The seminar on forensic interviews was held for the press at Ritsumeikan University on May 10, 2018, with the cooperation of the Japan Science and Technology Agency (JST). During the seminar, entitled “Usability and necessity of forensic interviews—From 10 years of research activities,” Prof. Makiko Naka (Ritsumeikan University) talked about her 10 years of work, including seven years working on the R&D project* under the RISTEX.
Forensic interviews require techniques which successfully elicit accurate testimony from children who witness or are affected by abuse, a sexual crime, or bullying, while minimizing the burden on children as much as possible. Prof. Naka has been tackling research on interviewing techniques based on scientific grounds and development of training programs that promote multidisciplinary collaboration.
The press seminar provided an overview of forensic interviewing techniques, which are developed based on psychological research on children’s recognition, memory, and testimony. Following this, it covered the effectiveness of training, and discussed the current situation and issues of forensic interviewing in Japan. Prof. Naka has contributed to the dissemination of forensic interviews by leading training with cumulative participation by 8,000 practitioners of law and welfare over a period of 10 years. In the Q&A section, hope was expressed for a new approach to forensic interview techniques, such as use of techniques for investigation of bullying at educational sites.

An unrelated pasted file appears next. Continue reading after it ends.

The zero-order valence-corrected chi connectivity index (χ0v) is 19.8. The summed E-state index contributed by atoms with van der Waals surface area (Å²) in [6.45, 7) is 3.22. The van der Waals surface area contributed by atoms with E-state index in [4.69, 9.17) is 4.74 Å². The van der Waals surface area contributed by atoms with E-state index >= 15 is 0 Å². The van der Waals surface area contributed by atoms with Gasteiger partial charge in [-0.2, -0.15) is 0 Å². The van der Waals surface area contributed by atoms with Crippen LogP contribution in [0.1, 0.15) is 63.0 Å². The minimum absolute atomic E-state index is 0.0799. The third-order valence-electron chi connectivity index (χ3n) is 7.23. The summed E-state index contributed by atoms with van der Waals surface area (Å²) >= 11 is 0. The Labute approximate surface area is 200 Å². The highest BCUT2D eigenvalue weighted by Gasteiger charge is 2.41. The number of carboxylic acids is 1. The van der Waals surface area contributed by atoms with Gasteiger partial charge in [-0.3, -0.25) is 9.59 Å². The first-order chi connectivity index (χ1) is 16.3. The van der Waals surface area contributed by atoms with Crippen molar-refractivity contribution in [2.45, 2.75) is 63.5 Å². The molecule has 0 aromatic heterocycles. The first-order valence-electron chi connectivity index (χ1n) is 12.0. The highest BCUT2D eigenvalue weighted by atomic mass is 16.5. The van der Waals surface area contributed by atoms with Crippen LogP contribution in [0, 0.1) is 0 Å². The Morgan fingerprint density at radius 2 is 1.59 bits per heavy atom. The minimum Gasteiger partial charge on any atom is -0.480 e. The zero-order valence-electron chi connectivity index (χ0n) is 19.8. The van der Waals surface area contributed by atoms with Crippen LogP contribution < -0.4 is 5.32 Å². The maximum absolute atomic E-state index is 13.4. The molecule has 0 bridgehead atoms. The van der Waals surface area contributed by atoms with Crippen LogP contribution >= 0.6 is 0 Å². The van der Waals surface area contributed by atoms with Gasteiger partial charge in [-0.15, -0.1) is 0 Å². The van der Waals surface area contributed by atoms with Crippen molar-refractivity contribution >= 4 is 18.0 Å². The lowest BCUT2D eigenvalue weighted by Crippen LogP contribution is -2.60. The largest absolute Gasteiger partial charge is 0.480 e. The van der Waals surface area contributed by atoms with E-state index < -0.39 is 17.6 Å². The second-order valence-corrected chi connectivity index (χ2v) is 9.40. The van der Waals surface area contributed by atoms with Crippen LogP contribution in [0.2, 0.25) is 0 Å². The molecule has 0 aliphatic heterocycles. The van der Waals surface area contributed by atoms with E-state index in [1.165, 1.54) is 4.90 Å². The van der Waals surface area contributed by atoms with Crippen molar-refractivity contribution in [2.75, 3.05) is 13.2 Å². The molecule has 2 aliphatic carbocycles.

Title: Usability and necessity of forensic interviews—From 10 years of research activities Contents
Director Tsuda (left), Prof. Naka (right)